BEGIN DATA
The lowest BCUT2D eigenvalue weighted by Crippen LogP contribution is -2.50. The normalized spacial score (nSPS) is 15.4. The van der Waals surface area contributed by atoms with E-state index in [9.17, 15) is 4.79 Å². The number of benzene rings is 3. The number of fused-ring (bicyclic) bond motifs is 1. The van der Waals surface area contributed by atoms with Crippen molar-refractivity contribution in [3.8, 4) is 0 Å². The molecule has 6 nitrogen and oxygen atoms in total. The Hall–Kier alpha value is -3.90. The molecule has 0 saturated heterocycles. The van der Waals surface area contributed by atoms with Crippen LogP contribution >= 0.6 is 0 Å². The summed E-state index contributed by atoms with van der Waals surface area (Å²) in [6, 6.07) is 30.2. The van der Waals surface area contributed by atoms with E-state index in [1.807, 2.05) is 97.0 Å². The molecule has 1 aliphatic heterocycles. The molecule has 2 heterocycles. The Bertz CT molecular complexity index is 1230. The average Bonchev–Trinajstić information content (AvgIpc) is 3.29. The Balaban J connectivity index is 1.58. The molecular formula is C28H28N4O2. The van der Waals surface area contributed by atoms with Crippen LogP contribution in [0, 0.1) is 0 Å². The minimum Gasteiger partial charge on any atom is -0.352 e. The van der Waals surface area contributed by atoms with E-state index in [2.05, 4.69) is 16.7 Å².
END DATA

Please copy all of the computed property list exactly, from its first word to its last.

The lowest BCUT2D eigenvalue weighted by Crippen LogP contribution is -2.50. The normalized spacial score (nSPS) is 15.4. The van der Waals surface area contributed by atoms with E-state index in [9.17, 15) is 4.79 Å². The number of benzene rings is 3. The number of fused-ring (bicyclic) bond motifs is 1. The van der Waals surface area contributed by atoms with Crippen molar-refractivity contribution in [3.8, 4) is 0 Å². The molecule has 6 nitrogen and oxygen atoms in total. The Hall–Kier alpha value is -3.90. The molecule has 0 saturated heterocycles. The van der Waals surface area contributed by atoms with Crippen LogP contribution >= 0.6 is 0 Å². The summed E-state index contributed by atoms with van der Waals surface area (Å²) in [6, 6.07) is 30.2. The van der Waals surface area contributed by atoms with E-state index in [1.807, 2.05) is 97.0 Å². The molecule has 1 aliphatic heterocycles. The molecule has 2 heterocycles. The Bertz CT molecular complexity index is 1230. The average Bonchev–Trinajstić information content (AvgIpc) is 3.29. The Balaban J connectivity index is 1.58. The molecular formula is C28H28N4O2. The van der Waals surface area contributed by atoms with Crippen LogP contribution in [0, 0.1) is 0 Å². The minimum Gasteiger partial charge on any atom is -0.352 e. The van der Waals surface area contributed by atoms with E-state index in [2.05, 4.69) is 16.7 Å².